Atilla, what are your thoughts on this? Which profession is more suitable for Ege in your eyes?

I believe he’s more suitable to become a vet. His communication with animals is amazing see, he trained our dog himself on both fundamental and advanced obedience. This is significant as usually specialised trainers give these trainings to dogs. Ege has made extensive research online, watched videos, read articles and trained our dog. He also has a very soft heart for animals. These are the reasons why I believe being a vet is quite suitable for him but personally, I’d prefer him to be an architect. Of course, in the end it’s going to be his decision, above all, I would like him to do whatever he’s going to be happy with. 

Ege, how do people react when they see you climbing? What do you think about their comments or reactions? Do these cause extra stress on you?

When they see me for the first time, people sometimes comment like ”Look he’s about to fall!’’, which is annoying but mostly they watch quietly or make positive comments which makes me happy.

Recently, sustaining and maintaining climbing areas has become a hot topic, at least in US and in Europe. Can you comment on the areas you have been to? Are they kept clean? What are your comments on this?

Ege: I take utmost care on this topic. So far, I haven’t detected anything unpleasant myself as they are rather clean. I believe climbers are cautious on this topic. Though this doesn’t mean climbers never litter. Some still may do that.

Atilla: Routes in Adana are completely isolated. No one goes there besides us climbers and local shepherds. Except Zeytinlik in Çakıt area which is popular among families to visit and have a picnic and as transportation is widely available, the forest is in a horrible state. We must act as these areas are our own homes. I can’t think positive about Aladağlar’s Kazıklı and Cımbar Canyons, as they are in a bad shape. Sometimes I get the opportunity to compare locals with international climbers but unfortunately neither parties hold on to their litter. Geyikbayırı is no different.

I believe maintenance of climbing gardens is of great importance and should be kept alive as a discussion point. Hence, I would like to ask, do you think a group would be formed that aims to clean and maintain climbing gardens and would it be viable?

Ege: On a voluntary basis, this could happen yet I don’t expect support from the government. People willing to clean these areas would come from within the climbing community. If an NGO or any other organisation wishes to support this cause, we are happy to support them too.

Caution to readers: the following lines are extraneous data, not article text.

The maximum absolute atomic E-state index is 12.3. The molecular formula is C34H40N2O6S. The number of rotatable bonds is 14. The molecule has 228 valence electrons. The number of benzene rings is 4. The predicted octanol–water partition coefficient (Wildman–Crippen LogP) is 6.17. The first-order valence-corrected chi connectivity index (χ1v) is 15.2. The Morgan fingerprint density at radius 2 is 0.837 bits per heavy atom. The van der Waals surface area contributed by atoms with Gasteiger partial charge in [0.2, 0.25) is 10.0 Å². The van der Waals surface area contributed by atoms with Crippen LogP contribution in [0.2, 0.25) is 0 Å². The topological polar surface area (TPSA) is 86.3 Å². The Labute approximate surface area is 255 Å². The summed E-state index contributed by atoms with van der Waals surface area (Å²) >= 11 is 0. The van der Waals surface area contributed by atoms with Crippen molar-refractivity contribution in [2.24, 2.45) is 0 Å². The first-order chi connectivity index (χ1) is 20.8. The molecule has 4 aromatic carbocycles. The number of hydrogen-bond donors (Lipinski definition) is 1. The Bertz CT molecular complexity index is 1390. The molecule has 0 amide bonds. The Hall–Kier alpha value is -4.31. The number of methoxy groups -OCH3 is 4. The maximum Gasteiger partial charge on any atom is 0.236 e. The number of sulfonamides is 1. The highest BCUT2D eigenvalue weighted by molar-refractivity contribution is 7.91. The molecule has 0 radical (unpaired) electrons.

Atilla: If we take a bag with us to the crag, we can both carry our own litter along with other people’s. Actually, we need to raise awareness for the whole public and this would start from kindergarden level. Education comes first otherwise all the proposed solutions will all be temporary.

Ege, as a final question, I’d like to ask about your short-term goals and targets?

Next year when I’m back at Aladaglar, I would like to beat this grade level. That is pretty much my only goal at the moment.

Anything else you would like to add or wish that happens in the future for the sport?

I wish government invests in climbing more, supports the federation and in return, federation supports us climbers. As I mentioned before, we need more competitive routes. Also, people who have the licence to open new routes could be supported with equipment which would develop the sport in our country in the future.

Atilla, is there anything you would like to add at this point?

Our country is vast and has great potential (in terms of climbing). Obviously, not every city has rocks or mountains to be conquered but at least an artificial wall in each city that are supported by local governments would be nice. Successful young climbers all stem from cities with artificial climbing capability hence as the number of walls increase, so will the number of successful climbers. As this number increases, I am hopeful that in the coming 10 years, we will have successful young athletes to represent our country on the international stage. Not only athletes, we need more trainers who are experienced not only in climbing but also in the science of the sport, nutrition, physiology and anatomy. It all boils down to experience… With experienced trainers and route setters the sport will cherish.


As Climbing Posts, we would like to thank Ege Duman and his father Mr. Atilla Duman for taking their time to answer our questions. We also thank Süleyman Vardal and Mustafa Gürhani as they supported our young friend in his ventures.

With this interview, we would like to send our respects and love for young climbers all around Turkey. We wish to talk about you and your success both on national and international level in the future. With lots of love, we wish a happy new year to all!